A self-conscious teenager is nothing new; neither is the human desire to augment the body for beauty. What is new, though, is the scope of surgeries that these young patients are requesting.
Physicians around the country are developing new ethical standards and protocols for dealing with a rise in requests for teen enhancement and cosmetic surgery, the Johns Hopkins Health Review reports. And those requests don’t only come from the teens themselves—often their parents are suggesting they go under the knife.
Margaret Moon, a Johns Hopkins pediatrician and bioethicist, tells the Health Review she remembers a colleague sharing a story about parents who had requested a growth hormone, not because their son was hormone-deficient, but because he aspired to play baseball in college, and every inch helped, the parents believed. Moon says she had also heard about a surge in requests for the prescription stimulants Ritalin and Adderal, which doctors suspected would be used as study drugs.
“Medicine is hard enough,” says Moon, a core faculty member with the Johns Hopkins Berman Institute of Bioethics. “Faced with requests for enhancements, health care providers need more help. It’s not as simple as saying yes or no to the patient, but [rather] providing more information on what enhancement means for the individual and that particular case. You can’t just paint enhancement with a broad brush and say, here’s what it means for everyone.”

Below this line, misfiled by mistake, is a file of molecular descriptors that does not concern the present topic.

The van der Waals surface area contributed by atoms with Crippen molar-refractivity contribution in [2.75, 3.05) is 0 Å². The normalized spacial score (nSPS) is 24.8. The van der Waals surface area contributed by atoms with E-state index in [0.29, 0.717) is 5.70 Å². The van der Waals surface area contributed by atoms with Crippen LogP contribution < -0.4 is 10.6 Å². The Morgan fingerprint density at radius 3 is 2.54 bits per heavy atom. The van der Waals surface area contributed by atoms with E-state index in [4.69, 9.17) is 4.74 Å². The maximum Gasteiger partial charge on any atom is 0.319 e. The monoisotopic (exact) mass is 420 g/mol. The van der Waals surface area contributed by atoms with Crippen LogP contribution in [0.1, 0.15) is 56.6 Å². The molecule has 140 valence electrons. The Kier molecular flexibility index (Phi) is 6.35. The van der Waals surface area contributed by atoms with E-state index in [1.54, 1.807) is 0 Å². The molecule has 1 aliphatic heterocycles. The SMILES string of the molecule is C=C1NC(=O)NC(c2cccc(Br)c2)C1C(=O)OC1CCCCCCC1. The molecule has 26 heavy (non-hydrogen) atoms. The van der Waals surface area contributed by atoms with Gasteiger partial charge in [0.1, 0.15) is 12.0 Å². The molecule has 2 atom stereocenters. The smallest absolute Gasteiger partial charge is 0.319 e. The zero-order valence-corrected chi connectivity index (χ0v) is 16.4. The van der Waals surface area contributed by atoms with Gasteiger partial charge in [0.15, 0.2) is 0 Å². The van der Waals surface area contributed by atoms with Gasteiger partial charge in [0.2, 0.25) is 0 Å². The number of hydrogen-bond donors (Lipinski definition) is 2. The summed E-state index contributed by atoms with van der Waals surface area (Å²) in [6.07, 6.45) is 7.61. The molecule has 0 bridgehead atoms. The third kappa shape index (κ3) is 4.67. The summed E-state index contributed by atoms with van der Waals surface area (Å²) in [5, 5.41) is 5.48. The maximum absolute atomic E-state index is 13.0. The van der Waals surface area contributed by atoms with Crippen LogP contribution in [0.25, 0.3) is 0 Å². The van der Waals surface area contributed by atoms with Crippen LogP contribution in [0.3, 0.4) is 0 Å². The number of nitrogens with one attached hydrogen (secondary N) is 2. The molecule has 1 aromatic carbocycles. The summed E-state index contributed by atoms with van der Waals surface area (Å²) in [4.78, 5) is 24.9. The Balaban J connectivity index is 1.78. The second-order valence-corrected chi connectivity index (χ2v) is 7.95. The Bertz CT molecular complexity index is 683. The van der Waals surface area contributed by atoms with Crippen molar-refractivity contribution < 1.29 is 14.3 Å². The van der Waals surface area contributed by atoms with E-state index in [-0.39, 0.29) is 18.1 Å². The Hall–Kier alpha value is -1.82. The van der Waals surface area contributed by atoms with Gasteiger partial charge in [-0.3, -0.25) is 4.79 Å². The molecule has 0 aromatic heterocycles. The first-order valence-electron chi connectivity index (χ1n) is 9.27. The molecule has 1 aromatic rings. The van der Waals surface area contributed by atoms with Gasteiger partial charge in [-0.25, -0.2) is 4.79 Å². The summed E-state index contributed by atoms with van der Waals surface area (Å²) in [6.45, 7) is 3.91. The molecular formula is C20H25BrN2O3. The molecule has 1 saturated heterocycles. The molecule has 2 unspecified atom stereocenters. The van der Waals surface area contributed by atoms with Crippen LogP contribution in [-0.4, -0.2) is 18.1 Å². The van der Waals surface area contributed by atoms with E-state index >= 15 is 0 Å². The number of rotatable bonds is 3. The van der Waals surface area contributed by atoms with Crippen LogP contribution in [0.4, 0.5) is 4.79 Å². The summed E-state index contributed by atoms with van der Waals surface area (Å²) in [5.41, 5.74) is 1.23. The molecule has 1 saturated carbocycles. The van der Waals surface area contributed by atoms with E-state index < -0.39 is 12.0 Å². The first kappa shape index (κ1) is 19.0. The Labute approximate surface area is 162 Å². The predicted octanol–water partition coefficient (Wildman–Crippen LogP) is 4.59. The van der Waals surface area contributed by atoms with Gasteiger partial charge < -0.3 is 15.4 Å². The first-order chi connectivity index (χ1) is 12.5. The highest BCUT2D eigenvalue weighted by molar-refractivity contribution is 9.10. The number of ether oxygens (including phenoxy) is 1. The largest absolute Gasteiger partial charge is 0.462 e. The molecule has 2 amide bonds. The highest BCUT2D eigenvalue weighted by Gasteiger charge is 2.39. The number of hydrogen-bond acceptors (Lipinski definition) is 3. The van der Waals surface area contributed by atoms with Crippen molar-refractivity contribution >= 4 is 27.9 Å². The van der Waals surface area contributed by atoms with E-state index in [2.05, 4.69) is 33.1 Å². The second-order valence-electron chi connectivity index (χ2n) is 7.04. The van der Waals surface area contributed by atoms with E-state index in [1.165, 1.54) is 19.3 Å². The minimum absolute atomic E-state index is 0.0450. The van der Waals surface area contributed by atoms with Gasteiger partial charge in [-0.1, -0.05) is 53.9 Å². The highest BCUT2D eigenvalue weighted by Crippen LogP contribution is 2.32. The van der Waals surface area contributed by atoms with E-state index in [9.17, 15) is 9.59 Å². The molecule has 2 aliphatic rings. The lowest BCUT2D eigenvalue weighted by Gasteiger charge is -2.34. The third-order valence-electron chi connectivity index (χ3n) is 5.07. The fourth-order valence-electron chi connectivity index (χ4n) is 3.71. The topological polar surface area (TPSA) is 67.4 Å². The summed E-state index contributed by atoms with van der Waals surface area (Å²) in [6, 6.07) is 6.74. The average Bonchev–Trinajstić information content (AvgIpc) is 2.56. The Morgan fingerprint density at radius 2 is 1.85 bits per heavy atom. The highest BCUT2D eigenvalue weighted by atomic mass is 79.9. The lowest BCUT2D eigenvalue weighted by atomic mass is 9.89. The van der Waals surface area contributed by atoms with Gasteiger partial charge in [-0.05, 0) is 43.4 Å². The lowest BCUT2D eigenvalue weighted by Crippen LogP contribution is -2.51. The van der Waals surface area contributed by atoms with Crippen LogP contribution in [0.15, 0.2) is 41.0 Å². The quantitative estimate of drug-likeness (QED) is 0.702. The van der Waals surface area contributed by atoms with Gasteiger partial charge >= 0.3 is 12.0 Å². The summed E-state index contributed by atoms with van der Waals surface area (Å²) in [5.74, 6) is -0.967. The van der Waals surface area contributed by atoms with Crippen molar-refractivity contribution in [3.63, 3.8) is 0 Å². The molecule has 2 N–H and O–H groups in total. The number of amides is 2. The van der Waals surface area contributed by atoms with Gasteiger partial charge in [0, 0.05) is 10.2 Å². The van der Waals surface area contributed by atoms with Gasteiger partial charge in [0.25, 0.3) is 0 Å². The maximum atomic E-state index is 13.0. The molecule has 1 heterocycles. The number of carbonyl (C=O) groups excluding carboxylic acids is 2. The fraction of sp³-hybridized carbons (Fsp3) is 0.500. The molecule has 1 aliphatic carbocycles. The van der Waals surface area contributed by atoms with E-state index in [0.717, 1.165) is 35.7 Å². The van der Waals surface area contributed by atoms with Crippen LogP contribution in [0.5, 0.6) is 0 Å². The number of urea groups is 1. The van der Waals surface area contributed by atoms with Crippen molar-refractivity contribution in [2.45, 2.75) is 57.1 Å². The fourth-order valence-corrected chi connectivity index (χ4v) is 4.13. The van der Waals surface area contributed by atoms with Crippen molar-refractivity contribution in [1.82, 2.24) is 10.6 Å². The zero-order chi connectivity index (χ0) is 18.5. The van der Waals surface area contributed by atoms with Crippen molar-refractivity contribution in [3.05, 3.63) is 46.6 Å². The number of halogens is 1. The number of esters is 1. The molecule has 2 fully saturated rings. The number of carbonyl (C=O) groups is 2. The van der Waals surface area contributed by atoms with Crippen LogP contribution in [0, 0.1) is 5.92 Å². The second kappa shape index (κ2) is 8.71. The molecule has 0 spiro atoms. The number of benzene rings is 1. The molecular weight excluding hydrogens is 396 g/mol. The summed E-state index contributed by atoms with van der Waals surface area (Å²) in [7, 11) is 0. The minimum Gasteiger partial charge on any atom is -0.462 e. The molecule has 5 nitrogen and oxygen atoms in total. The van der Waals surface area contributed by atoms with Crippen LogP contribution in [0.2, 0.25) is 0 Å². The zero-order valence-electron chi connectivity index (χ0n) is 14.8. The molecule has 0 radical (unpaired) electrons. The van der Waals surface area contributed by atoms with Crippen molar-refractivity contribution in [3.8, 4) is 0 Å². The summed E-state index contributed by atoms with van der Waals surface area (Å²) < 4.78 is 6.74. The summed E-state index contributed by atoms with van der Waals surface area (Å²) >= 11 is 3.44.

Moon aims to develop better guidance for physicians in responding to patient requests for enhancements, which can create a host of ethical quandaries.
“[Enhancement consultations] can be a confusing situation for the medical provider,” Moon says. “They’ll say, ‘It’s my responsibility to make my patients well,’ but the patient’s sense of well-being may not be parallel with the physician’s definition of medical well-being. If the patient has a goal that may be outside the bounds of medicine but requires a physician to participate, such as surgery and prescriptions, the physician has to make a decision about whether or not to participate. We don’t have a good framework for making that choice.”
Such guidance would be helpful for doctors like Amir Dorafshar, a Johns Hopkins pediatric plastic surgeon who performs a combination of cosmetic and medical procedures, from pinning back prominent ears to correcting congenital facial defects.
“We don’t have many black or white cases, but rather a lot of gray zones,” he says. “For example, when a young woman’s breast is abnormally large and has grown out of proportion, is that a medical condition? What is normal and what is just outside normal? And when does an insurance company regard this as a medical condition versus a cosmetic issue? Do they have pain, soreness, or skin problems?”
Dorafshar says he weighs all these factors before opting for surgery.